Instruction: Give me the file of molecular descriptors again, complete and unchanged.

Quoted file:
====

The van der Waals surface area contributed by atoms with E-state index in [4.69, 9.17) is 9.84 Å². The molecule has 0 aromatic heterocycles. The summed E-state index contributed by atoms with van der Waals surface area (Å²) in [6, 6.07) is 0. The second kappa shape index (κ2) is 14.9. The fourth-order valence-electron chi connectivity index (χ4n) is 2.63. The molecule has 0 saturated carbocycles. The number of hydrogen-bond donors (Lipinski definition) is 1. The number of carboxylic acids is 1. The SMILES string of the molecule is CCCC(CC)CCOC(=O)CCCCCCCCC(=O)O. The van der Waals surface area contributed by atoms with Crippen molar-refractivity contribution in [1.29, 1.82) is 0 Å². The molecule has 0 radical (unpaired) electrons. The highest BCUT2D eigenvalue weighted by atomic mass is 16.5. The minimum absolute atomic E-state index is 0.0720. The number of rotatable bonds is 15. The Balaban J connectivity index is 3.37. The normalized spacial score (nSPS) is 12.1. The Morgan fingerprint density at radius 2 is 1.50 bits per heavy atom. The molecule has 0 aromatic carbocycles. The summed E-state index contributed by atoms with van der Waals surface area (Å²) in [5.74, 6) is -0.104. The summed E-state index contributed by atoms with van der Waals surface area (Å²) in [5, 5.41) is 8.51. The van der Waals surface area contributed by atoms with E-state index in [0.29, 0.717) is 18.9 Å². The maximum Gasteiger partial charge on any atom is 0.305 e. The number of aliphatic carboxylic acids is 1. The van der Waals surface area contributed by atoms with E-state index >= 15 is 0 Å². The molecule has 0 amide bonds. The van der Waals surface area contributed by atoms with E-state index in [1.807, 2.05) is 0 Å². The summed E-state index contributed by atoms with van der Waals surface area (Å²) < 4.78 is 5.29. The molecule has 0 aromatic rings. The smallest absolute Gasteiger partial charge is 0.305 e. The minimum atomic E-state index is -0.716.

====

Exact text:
The van der Waals surface area contributed by atoms with E-state index in [4.69, 9.17) is 9.84 Å². The molecule has 0 aromatic heterocycles. The summed E-state index contributed by atoms with van der Waals surface area (Å²) in [6, 6.07) is 0. The second kappa shape index (κ2) is 14.9. The fourth-order valence-electron chi connectivity index (χ4n) is 2.63. The molecule has 0 saturated carbocycles. The number of hydrogen-bond donors (Lipinski definition) is 1. The number of carboxylic acids is 1. The SMILES string of the molecule is CCCC(CC)CCOC(=O)CCCCCCCCC(=O)O. The van der Waals surface area contributed by atoms with Crippen molar-refractivity contribution in [1.29, 1.82) is 0 Å². The molecule has 0 radical (unpaired) electrons. The highest BCUT2D eigenvalue weighted by atomic mass is 16.5. The minimum absolute atomic E-state index is 0.0720. The number of rotatable bonds is 15. The Balaban J connectivity index is 3.37. The normalized spacial score (nSPS) is 12.1. The Morgan fingerprint density at radius 2 is 1.50 bits per heavy atom. The molecule has 0 aromatic carbocycles. The summed E-state index contributed by atoms with van der Waals surface area (Å²) in [5.74, 6) is -0.104. The summed E-state index contributed by atoms with van der Waals surface area (Å²) in [5, 5.41) is 8.51. The van der Waals surface area contributed by atoms with E-state index in [0.29, 0.717) is 18.9 Å². The maximum Gasteiger partial charge on any atom is 0.305 e. The number of aliphatic carboxylic acids is 1. The van der Waals surface area contributed by atoms with E-state index >= 15 is 0 Å². The molecule has 0 amide bonds. The van der Waals surface area contributed by atoms with E-state index in [1.807, 2.05) is 0 Å². The summed E-state index contributed by atoms with van der Waals surface area (Å²) < 4.78 is 5.29. The molecule has 0 aromatic rings. The smallest absolute Gasteiger partial charge is 0.305 e. The minimum atomic E-state index is -0.716.